One of the answers that interested me most suggested chordal text entry. I really like this idea. Although I don't think a 'data glove' accessory is the way to go, I believe you hit upon the main weakness of all current 'improvements' in touchscreen text entry.

The thing that really bothers me about alternatives like Swype, T9 Trace, and even 8pen is that they fail to capitalize on the fact that we have multiple fingers. Though I really like the 'a word is a continuous path' paradigm, I can't help but think that text entry should be more rhythmical -- like playing a piano.

Whatever the case, I hope you continue to give the problem more exposure. Although I'm sure there are people working on this very problem, I'm still dismayed to see so little discussion on the topic. Hopefully you'll spark that better than I can.


From: John Cowan (Mar 03 2011, at 20:05)

I actually thought up the specifics for a device like this that could fully simulate a 103-key keyboard, but I can't find them now.


From: Steve Miller (Mar 03 2011, at 20:14)

Why not speech recognition?


From: Janne (Mar 03 2011, at 21:06)

Umm, so I hold the phone or tablet with one hand, while I point and click and drag with the other. Then I type with - what hand, exactly? The hand that is already holding the thing (sounds like a recipe for dropping it)? The other hand - how do you differentiate typing movements and other hand movements? And which hand is holding the coffee?

My take is that the keyboard of the future is the keyboard. If you are doing more than a trivial amount of input during the day, you'll have some kind of hardware keyboard with you. Could be integrated, could be a separate unit, could be a springloaded pop-out from the back of a tablet, like a game controller but it will have rows of keys and tactile feedback.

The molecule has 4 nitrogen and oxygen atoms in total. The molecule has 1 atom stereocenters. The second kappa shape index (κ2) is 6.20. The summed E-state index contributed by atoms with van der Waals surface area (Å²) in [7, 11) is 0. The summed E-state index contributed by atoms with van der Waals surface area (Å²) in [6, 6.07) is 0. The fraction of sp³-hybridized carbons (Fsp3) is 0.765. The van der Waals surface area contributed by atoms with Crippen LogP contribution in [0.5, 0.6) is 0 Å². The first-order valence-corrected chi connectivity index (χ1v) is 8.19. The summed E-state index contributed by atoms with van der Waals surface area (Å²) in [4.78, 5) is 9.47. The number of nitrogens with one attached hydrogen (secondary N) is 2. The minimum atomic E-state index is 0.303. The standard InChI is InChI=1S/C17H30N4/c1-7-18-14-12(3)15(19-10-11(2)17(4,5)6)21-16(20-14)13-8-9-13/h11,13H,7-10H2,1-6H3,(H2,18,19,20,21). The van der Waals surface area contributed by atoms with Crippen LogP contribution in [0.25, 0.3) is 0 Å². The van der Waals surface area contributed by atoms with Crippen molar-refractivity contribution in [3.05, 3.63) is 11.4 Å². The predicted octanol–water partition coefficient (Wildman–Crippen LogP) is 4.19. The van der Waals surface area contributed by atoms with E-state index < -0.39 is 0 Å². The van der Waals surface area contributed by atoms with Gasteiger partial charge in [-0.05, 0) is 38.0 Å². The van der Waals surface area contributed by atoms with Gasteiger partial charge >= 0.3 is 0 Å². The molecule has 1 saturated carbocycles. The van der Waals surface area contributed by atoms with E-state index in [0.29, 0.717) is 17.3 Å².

From: Fazal Majid (Mar 03 2011, at 22:14)

Dilbert has you beat by a decade and half:



From: Gowri (Mar 03 2011, at 23:37)

Perhaps a Kinect like technology should be embedded or added to the mobile devices and then we can place the device on a table and just move our hands in thin air as if we are typing on a invisible keyboard. The "Kinect" part should detect the keys being typed by the position and movement of hand.


From: Lawrence Mitchell (Mar 04 2011, at 01:54)

A further option, which perhaps would have more mindshare if not for the slightly 90s graphics, is dasher http://www.inference.phy.cam.ac.uk/dasher/. There's an Android input method available. It can even be used as a corrector for speech recognition (http://gazeinteraction.blogspot.com/2010/06/speech-dasher-fast-writing-using-speech.html)


From: Anton McConville (Mar 04 2011, at 07:24)